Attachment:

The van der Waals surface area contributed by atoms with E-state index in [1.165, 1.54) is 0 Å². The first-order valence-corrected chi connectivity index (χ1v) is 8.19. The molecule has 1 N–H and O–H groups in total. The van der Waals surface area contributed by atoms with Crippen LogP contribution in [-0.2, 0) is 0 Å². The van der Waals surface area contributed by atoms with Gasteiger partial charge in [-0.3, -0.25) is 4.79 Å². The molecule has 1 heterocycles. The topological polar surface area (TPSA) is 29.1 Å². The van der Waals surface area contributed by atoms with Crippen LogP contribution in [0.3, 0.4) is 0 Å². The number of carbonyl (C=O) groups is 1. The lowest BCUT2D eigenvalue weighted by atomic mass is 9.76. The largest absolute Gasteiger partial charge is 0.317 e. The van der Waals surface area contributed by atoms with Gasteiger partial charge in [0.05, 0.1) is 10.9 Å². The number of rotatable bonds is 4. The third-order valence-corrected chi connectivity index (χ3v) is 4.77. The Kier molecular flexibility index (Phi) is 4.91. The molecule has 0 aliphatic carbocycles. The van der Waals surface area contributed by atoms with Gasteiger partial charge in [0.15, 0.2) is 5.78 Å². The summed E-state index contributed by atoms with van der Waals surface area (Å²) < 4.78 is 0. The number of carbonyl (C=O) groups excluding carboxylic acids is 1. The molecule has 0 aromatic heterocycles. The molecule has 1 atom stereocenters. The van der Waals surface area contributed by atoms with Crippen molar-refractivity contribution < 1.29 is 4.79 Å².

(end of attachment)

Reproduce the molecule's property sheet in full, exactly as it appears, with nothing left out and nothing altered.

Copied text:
The van der Waals surface area contributed by atoms with E-state index in [1.165, 1.54) is 0 Å². The first-order valence-corrected chi connectivity index (χ1v) is 8.19. The molecule has 1 N–H and O–H groups in total. The van der Waals surface area contributed by atoms with Crippen LogP contribution in [-0.2, 0) is 0 Å². The van der Waals surface area contributed by atoms with Gasteiger partial charge in [-0.3, -0.25) is 4.79 Å². The molecule has 1 heterocycles. The topological polar surface area (TPSA) is 29.1 Å². The van der Waals surface area contributed by atoms with Crippen LogP contribution in [0.3, 0.4) is 0 Å². The number of carbonyl (C=O) groups is 1. The lowest BCUT2D eigenvalue weighted by atomic mass is 9.76. The largest absolute Gasteiger partial charge is 0.317 e. The van der Waals surface area contributed by atoms with Gasteiger partial charge in [0.05, 0.1) is 10.9 Å². The number of rotatable bonds is 4. The third-order valence-corrected chi connectivity index (χ3v) is 4.77. The Kier molecular flexibility index (Phi) is 4.91. The molecule has 0 aliphatic carbocycles. The van der Waals surface area contributed by atoms with Gasteiger partial charge in [0.15, 0.2) is 5.78 Å². The summed E-state index contributed by atoms with van der Waals surface area (Å²) < 4.78 is 0. The number of carbonyl (C=O) groups excluding carboxylic acids is 1. The molecule has 0 aromatic heterocycles. The molecule has 1 atom stereocenters. The van der Waals surface area contributed by atoms with Crippen molar-refractivity contribution < 1.29 is 4.79 Å².